Coming Out Week went mostly unnoticed — that's a problem

ASU Coming Out Week comes to a conclusion tomorrow, and, unfortunately, its potential was not fully reached. While there was an event held on every campus, Polytechnic was the only one to hold more than one. We don’t mean to fault any one group for the meager display of pride compared to some other universities, but rather, we want to offer some ways in which we think the event could be improved, and clarify why we think it so important to do so.

First of all, holding Coming Out Week in October was a decision based on National Coming Out Day, which happens every year on Oct. 11. The power of Coming Out Day is eloquently put by the Human Rights Campaign: “When people know someone who is LGBTQ, they are far more likely to support equality under the law. Beyond that, our stories can be powerful to each other.” Unfortunately, our Pride Week spanned from Oct. 3 to Oct. 10, which does not include the most crucial part and main influence of the week in the first place. A better option would have been to have Coming Out Day midweek like last year’s Pride Week did.

Although UA is ASU’s sworn rival, our community can learn a lot from its coordination of its own Coming Out Week. Its events have a long list of collaborators and sponsors such as ASUA Pride Alliance, Office of LGBTQ Affairs, Dean of Students Office and Associated Students for the University of Arizona, among many more. If the Sun Devil community could bring together groups like Residential Life, USG and the many minority-representative clubs on campus, Coming Out Week could vastly improve.

UA organizes a wide variety and large volume of events as well, with affairs like “resource fairs, workshops, speakers, films, Tucson Pride and AIDSWalk.” In making its events ingrained with both the city of Tucson and the university as a whole, UA takes great strides toward moving LGBTQ issues to the forefront of acceptance. Instead of holding a singular event in the basement of the Memorial Union, as Tempe campus did, UA spread its various events across the entire campus through interesting methods. ASU is already better than UA at everything else; we might as well start being better at properly celebrating Coming Out Week.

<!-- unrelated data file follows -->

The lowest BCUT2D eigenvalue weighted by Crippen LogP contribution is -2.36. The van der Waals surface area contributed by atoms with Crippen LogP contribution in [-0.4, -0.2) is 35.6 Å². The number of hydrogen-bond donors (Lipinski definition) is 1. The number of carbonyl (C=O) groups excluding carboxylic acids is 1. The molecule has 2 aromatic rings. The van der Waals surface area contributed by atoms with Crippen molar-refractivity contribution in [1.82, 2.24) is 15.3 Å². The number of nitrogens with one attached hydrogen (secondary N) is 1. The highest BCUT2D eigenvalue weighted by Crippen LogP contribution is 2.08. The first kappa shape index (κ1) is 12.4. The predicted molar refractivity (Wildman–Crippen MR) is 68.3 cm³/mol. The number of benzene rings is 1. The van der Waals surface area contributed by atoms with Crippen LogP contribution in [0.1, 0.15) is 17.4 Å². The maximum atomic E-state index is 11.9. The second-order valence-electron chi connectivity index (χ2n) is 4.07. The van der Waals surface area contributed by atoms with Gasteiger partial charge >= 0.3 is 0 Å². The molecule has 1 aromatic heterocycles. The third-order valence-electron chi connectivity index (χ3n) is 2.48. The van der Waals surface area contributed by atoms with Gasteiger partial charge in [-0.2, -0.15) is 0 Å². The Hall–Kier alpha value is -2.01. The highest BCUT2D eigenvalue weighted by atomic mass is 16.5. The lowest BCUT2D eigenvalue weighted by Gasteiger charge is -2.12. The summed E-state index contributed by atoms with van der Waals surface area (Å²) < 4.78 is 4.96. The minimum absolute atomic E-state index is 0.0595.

We could also look to the example set by Pennsylvania State University, which began its Coming Out Week by making a prominent building on campus something of a headquarters for activities while also managing to have Laverne Cox, the transgender TV star of “Orange is the New Black,” speak for the Nittany Lions.

Maybe we won’t get to that high of a bar next year, but it is important that we make a push toward progress in this week of celebration. Making the LGBTQ members of the Sun Devil community feel comfortable and welcome is a crucial aspect of creating an inclusive college community. Pride Week gives us a sterling opportunity to do just that, and in the future, we would like to see a more comprehensive, collaborative effort.

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